The Ukrainian port of Mykolaiv has been hit by a second missile attack, with at least two grain and vegetable oil terminals hit by missiles, according to local sources quoted by AgriCensus.

Following the Russian missile strike on 22 June, the Everi vegetable oil terminal owned by Viterra, was reportedly on fire, the report said.

At the time of the attack, around 70,000 tonnes of oil could have been stored in the terminal, according to some local sources. However, AgriCensus had not been able to confirm those details.

The Greentour grain terminal, owned by Bunge, was also affected in the attack, according to the 22 June report, although it was not clear if any damage had been sustained or its extent.

When contacted by AgriCensus, Bunge confirmed the attack, saying no employees were injured as the plant had been closed since 24 February.

“Bunge’s facility in Mykolaiv was hit during the latest Russian attacks in the area. A city rescue brigade is on site for damage assistance and control. A more thorough inspection is required to assess the exact impact on the facility. We are in contact and cooperating with appropriate local authorities,” the official statement from Bunge said.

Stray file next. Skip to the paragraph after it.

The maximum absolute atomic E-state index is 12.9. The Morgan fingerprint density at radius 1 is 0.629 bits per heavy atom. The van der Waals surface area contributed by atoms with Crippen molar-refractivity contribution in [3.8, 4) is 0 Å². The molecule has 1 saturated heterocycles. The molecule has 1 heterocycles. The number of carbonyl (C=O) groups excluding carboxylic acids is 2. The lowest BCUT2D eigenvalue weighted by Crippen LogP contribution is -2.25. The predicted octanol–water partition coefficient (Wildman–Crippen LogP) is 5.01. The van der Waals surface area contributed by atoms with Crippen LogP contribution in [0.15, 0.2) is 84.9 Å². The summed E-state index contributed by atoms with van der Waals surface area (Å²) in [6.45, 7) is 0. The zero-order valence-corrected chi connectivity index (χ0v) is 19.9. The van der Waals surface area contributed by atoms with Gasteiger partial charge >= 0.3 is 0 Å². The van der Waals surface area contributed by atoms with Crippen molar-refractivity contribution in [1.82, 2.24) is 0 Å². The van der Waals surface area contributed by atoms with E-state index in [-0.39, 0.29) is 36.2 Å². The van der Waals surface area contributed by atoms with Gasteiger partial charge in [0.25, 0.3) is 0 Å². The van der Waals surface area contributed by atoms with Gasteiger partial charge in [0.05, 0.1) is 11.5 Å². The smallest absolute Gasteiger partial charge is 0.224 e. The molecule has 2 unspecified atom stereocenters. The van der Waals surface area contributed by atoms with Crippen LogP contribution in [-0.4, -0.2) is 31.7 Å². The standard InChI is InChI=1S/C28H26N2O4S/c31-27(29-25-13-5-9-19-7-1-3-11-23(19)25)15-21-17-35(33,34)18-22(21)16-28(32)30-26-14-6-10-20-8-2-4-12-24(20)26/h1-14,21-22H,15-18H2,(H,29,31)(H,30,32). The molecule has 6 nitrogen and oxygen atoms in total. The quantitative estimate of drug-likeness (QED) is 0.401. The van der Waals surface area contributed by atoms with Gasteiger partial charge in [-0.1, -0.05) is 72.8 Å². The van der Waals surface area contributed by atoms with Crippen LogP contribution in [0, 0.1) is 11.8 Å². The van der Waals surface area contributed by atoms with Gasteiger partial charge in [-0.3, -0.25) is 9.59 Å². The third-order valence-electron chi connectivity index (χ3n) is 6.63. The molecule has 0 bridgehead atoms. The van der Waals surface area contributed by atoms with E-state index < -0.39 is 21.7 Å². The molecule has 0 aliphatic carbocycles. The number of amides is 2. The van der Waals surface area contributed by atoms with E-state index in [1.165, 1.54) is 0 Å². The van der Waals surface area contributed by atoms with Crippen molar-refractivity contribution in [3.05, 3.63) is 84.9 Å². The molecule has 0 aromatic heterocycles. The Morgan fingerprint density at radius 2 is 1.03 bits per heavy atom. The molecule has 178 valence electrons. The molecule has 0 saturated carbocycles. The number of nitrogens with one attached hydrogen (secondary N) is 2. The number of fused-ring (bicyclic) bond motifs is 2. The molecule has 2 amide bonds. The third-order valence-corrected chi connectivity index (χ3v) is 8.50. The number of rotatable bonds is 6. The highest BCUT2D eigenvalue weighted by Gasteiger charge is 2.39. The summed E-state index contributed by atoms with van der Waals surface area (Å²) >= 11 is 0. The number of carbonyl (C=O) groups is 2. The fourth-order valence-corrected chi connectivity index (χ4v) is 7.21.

No official comment had been received from Viterra at the time of the report, AgriCensus said.

However, a Viterra spokesperson has confirmed the fire at the Everi terminal, according to reports from news agency Reuters.

An earlier strike at the Mykolaiv port had affected Bunge’s terminal and the Nika-Tera and Olvia terminals, AgriCensus wrote.

Reports also suggested that the region near Ochakov port and city have also come under recent shelling, according to the report.

Mykolaiv is Ukraine’s second largest port in terms of grain and oilseeds exports, accounting for around 28% of all grains, oilseeds and meals exported from 1 July to 22 February, prior to the Russian invasion on 24 February.